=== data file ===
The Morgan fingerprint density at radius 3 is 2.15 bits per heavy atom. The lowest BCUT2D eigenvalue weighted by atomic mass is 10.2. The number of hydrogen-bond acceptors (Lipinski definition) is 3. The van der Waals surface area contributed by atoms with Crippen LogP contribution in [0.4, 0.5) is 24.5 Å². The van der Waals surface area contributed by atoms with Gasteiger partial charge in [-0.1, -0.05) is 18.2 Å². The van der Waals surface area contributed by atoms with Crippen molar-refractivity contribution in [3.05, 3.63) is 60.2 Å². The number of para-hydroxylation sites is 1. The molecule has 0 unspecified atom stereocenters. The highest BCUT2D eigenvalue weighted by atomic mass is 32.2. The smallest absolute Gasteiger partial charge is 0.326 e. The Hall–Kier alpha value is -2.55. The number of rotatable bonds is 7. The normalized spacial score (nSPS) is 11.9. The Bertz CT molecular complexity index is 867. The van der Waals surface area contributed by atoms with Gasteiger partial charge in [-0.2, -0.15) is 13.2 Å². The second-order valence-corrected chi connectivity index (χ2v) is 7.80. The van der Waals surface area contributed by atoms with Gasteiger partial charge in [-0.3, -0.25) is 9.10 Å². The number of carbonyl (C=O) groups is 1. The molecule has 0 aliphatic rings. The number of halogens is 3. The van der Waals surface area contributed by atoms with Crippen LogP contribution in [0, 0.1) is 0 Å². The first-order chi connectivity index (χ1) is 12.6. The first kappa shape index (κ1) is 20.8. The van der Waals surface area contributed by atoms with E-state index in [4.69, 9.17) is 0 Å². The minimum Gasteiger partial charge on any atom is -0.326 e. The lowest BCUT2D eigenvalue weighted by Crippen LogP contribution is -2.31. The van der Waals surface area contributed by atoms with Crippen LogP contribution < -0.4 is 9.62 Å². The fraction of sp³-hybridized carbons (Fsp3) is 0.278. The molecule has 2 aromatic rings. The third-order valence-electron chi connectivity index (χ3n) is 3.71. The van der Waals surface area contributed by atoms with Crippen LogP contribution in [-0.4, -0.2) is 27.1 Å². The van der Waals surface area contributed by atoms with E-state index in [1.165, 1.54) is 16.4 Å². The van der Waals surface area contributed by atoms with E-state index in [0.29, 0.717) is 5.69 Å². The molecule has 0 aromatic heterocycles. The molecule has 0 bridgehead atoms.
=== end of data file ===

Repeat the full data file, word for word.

The Morgan fingerprint density at radius 3 is 2.15 bits per heavy atom. The lowest BCUT2D eigenvalue weighted by atomic mass is 10.2. The number of hydrogen-bond acceptors (Lipinski definition) is 3. The van der Waals surface area contributed by atoms with Crippen LogP contribution in [0.4, 0.5) is 24.5 Å². The van der Waals surface area contributed by atoms with Gasteiger partial charge in [-0.1, -0.05) is 18.2 Å². The van der Waals surface area contributed by atoms with Crippen molar-refractivity contribution in [3.05, 3.63) is 60.2 Å². The number of para-hydroxylation sites is 1. The molecule has 0 unspecified atom stereocenters. The highest BCUT2D eigenvalue weighted by atomic mass is 32.2. The smallest absolute Gasteiger partial charge is 0.326 e. The Hall–Kier alpha value is -2.55. The number of rotatable bonds is 7. The normalized spacial score (nSPS) is 11.9. The Bertz CT molecular complexity index is 867. The van der Waals surface area contributed by atoms with Gasteiger partial charge in [-0.2, -0.15) is 13.2 Å². The second-order valence-corrected chi connectivity index (χ2v) is 7.80. The van der Waals surface area contributed by atoms with Gasteiger partial charge in [-0.3, -0.25) is 9.10 Å². The number of carbonyl (C=O) groups is 1. The molecule has 0 aliphatic rings. The number of halogens is 3. The van der Waals surface area contributed by atoms with Crippen LogP contribution in [0, 0.1) is 0 Å². The first-order chi connectivity index (χ1) is 12.6. The first kappa shape index (κ1) is 20.8. The van der Waals surface area contributed by atoms with E-state index in [4.69, 9.17) is 0 Å². The minimum Gasteiger partial charge on any atom is -0.326 e. The lowest BCUT2D eigenvalue weighted by Crippen LogP contribution is -2.31. The van der Waals surface area contributed by atoms with Crippen LogP contribution < -0.4 is 9.62 Å². The fraction of sp³-hybridized carbons (Fsp3) is 0.278. The molecule has 2 aromatic rings. The third-order valence-electron chi connectivity index (χ3n) is 3.71. The van der Waals surface area contributed by atoms with Crippen LogP contribution in [-0.4, -0.2) is 27.1 Å². The van der Waals surface area contributed by atoms with E-state index in [1.165, 1.54) is 16.4 Å². The van der Waals surface area contributed by atoms with E-state index in [0.29, 0.717) is 5.69 Å². The molecule has 0 aromatic heterocycles. The molecule has 0 bridgehead atoms.